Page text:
Image by Jay Garmon via FlickrSpec-fic (n.) - An abbreviated slang form of speculative fiction, which is itself an umbrella term for science-fiction, fantasy, and horror fiction, as well as the various subgenres contained in, and shared by, each. It's also a very loaded term in nerd circles. Some see spec-fic as the parent category of all truly imaginative literature, encompassing any setting, plot or character that includes or involves objects, events, or effects not found in the conventional world. Thus, Hamlet -- what with its prominent inclusion of a ghost-king -- would qualify as spec-fic under this usage, which for some is the problem.
The counterpoint to the broad, almost aspirational definition of spec-fic is the what might be called the geek brand of spec-fic, wherein the term is used to classify works that don't neatly fit into one classic genre or subgenre. For example, Harry Turtledove's Guns of the South posits what would happen if time-travelers gave modern weapons to the Confederacy during the U.S. Civil War. This is quite obviously a sci-fi tale, as the time travel points out, but the novel also focuses on clear historical events and consequences, making it very much an alternate history tale. Spec-fic is a term that bridges the gap between the genre divisions that fandom (and book marketers) often use to segregate nerd-worthy literature.
I bring it up because: Today is author Cherie Priest's birthday, and her career is a fantastic example of the straddling of (false) genre divisions that fans love and expect (and drives book marketers a little nuts). Her debut novel, Four and Twenty Blackbirds, is a southern gothic, modern fantasy, and horror tale. Her most recently released novel, Fathom, is a combination historical fiction, southern gothic, mythpunk-slash-Chthulhu-slash-pirate tale. Priest's upcoming novel, Boneshaker, is set in her new Clockwork Century universe, which crosses alt-history Civil War fiction with steampunk, Weird West, horror, and maybe a little sci-fi for fun.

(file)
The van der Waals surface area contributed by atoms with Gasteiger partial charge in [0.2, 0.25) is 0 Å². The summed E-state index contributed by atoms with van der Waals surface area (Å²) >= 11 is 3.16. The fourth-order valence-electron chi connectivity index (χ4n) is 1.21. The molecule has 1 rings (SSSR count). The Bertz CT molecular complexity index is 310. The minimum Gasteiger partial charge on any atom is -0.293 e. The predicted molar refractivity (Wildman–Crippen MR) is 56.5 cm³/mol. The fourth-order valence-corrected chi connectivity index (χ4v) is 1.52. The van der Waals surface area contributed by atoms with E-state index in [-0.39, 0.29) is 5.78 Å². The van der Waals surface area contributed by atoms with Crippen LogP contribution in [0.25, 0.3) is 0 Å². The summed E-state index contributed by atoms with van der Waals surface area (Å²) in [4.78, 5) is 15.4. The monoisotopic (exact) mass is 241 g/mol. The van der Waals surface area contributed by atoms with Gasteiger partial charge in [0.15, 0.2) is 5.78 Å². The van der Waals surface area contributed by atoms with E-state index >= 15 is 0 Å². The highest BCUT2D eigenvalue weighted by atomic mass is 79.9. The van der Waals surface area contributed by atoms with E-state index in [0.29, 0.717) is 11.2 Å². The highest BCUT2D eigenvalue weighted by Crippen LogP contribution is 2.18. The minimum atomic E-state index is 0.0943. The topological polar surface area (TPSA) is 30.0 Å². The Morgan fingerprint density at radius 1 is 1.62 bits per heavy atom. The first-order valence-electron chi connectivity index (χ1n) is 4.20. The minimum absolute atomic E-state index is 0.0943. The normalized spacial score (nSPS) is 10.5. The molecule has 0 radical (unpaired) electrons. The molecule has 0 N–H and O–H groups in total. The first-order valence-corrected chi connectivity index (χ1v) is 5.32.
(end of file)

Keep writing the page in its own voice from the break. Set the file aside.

And if you think Priest's bibliography is a tad difficult to classify, try China Mieville on for size. I think his Perdido Street Station has about 57 genres and subgenres contained within it, and that's before you even get to the poetic, murderous, reality warping spider-god (who is a side character, mind you). You might also enjoy Charles Stross's Jennifer Morgue, which is a postcyberpunk-Chthulhu-spy-fi meta-satire. With a heroic mermaid succubus as the female lead. Lots of that doesn't show up on the cover blurb, as you might imagine.
Thus we have yet another reason I wish my local bookstore (and my new favorite online bookstore) would have multiple overlapping genre categories -- because spec-fic is too broad a term for most of what I love, and lots of the books I read fall into so many subgenres that they defy description, but certainly not enjoyment.